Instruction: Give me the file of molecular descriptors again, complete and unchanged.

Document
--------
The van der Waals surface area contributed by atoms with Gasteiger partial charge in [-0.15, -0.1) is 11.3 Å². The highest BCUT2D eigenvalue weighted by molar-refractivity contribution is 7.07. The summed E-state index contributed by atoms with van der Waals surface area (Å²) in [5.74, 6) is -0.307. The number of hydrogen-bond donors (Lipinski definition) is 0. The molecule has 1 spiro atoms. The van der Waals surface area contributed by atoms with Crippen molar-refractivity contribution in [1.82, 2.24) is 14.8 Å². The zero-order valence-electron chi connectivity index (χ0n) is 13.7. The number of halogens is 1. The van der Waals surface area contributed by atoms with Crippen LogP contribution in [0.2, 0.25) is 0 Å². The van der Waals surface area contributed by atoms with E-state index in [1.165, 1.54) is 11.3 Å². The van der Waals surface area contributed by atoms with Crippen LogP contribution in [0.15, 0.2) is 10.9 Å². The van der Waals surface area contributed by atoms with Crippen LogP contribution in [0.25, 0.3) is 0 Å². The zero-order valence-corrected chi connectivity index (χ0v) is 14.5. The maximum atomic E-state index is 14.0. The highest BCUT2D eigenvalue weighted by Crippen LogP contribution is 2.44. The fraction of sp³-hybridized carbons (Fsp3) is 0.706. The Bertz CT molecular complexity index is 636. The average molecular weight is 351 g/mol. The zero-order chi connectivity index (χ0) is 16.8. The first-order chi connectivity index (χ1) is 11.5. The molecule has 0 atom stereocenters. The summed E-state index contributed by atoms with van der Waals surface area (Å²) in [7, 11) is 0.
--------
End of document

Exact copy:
The van der Waals surface area contributed by atoms with Gasteiger partial charge in [-0.15, -0.1) is 11.3 Å². The highest BCUT2D eigenvalue weighted by molar-refractivity contribution is 7.07. The summed E-state index contributed by atoms with van der Waals surface area (Å²) in [5.74, 6) is -0.307. The number of hydrogen-bond donors (Lipinski definition) is 0. The molecule has 1 spiro atoms. The van der Waals surface area contributed by atoms with Crippen molar-refractivity contribution in [1.82, 2.24) is 14.8 Å². The zero-order valence-electron chi connectivity index (χ0n) is 13.7. The number of halogens is 1. The van der Waals surface area contributed by atoms with Crippen LogP contribution in [0.2, 0.25) is 0 Å². The van der Waals surface area contributed by atoms with E-state index in [1.165, 1.54) is 11.3 Å². The van der Waals surface area contributed by atoms with Crippen LogP contribution in [0.15, 0.2) is 10.9 Å². The van der Waals surface area contributed by atoms with Crippen LogP contribution in [0.25, 0.3) is 0 Å². The zero-order valence-corrected chi connectivity index (χ0v) is 14.5. The maximum atomic E-state index is 14.0. The highest BCUT2D eigenvalue weighted by Crippen LogP contribution is 2.44. The fraction of sp³-hybridized carbons (Fsp3) is 0.706. The Bertz CT molecular complexity index is 636. The average molecular weight is 351 g/mol. The zero-order chi connectivity index (χ0) is 16.8. The first-order chi connectivity index (χ1) is 11.5. The molecule has 0 atom stereocenters. The summed E-state index contributed by atoms with van der Waals surface area (Å²) in [7, 11) is 0.